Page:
Government forensic accountant Mark Grenon's testimony on his analysis of Duffy's financial data trail won't necessarily be accepted as fact. Ontario Justice Charles Vaillancourt has yet to decide on that point.
But Crown prosecutors appear to be using the dizzying array of numbers to paint a picture of a high-flying senator who was perpetually living on the edge — a senator who perhaps had a compelling reason to pad his income and to extort the prime minister's chief of staff into covering a $90,000 reimbursement of his contested expense claims.
Duffy has pleaded not guilty to 31 charges of fraud, breach of trust and bribery related to his Senate living, travel and office expenses.
The court was shown slide after slide of balance sheets and pie charts, chronicling Duffy's financial life from late 2008 to mid-2013.
In that time period, $1.2 million got deposited into his bank account. In addition to his Senate salary, Duffy received a pension from CTV and from the government. He also made $25,000 doing speaking engagements through his side company.
The sale of his late mother's home netted approximately $50,000.
Still, the available records showed that money was flowing out faster than it was coming in, with a line of credit that crept up steadily to over $100,000 at one point in 2012. Duffy's Ottawa-area home is heavily mortgaged. His vehicle is leased.
"There was a continued amount of overspending in the account that had to be funded with some sort of money. That money was the line of credit," Grenon said.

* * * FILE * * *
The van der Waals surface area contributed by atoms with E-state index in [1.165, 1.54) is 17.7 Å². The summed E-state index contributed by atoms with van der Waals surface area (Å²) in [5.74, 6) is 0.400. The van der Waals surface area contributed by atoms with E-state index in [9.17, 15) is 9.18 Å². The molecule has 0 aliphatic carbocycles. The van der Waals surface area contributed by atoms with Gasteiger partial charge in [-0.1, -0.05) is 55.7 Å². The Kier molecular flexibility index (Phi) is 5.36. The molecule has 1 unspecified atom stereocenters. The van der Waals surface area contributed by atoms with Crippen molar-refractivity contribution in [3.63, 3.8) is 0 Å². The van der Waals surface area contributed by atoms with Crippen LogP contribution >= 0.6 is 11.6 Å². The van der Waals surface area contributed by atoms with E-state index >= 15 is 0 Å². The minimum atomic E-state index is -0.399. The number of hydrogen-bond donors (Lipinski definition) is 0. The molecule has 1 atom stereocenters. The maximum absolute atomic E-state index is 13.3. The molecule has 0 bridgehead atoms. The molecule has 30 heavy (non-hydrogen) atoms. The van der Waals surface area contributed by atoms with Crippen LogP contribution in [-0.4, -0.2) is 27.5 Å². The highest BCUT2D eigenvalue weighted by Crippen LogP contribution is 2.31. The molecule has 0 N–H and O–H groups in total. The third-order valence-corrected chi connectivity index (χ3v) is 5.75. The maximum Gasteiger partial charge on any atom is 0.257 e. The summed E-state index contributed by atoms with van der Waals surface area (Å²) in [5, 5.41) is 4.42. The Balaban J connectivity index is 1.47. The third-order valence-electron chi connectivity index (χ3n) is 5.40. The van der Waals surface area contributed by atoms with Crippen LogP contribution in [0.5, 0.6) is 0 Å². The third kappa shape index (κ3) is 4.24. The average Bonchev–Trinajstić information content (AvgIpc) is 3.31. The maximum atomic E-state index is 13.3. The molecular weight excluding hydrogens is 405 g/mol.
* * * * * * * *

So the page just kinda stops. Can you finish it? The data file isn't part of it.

Grenon revealed that the agency that follows potential money laundering and terrorist activity, Fintrac, raised the alarm at one point that Duffy's line of credit had risen to more than $100,000. It's not clear when that discovery was made.
Duffy's defence lawyer Donald Bayne argued that Grenon's testimony should not be entered into evidence, that it amounted to innuendo and was irrelevant to the charges at hand.
"You just let their dump truck back up to your courtroom and dump thousands and thousands of records ... and just leave it hanging there like a Sword of Damocles for the rest of the file," Bayne said.
"For what purpose? Is Sen. Duffy in his defence then going to have to account for 5,500 transactions over his financial life? It will distort this trial."
Duffy's team can be expected to raise the point that after he became a senator, he spent somewhere around $100,000 renovating his cottage in Prince Edward Island to make it a four-season home.
And that line of credit with the Royal Bank has come up before in the life of the Senate scandal.
In October 2013, when Duffy was about to be suspended from the Senate, he told the upper chamber that the Prime Minister's Office suggested using his debt as a cover for the $90,000 he received from Wright.
"When they heard that I had been using a line of credit to renovate my home in Cavendish, they jumped right on it," Duffy said.
"It was suggested I go to the RBC, borrow the cash to pay off that line of credit, and then, when the media asked, 'Where did you get the money to pay the $90,000?' the PMO told me to say, 'My wife and I took out a loan at the Royal Bank."'
Duffy said at the time he did take out a loan, but it wasn't to repay the $90,000.
"That line was written by the PMO to deceive Canadians as to the real source of the $90,000."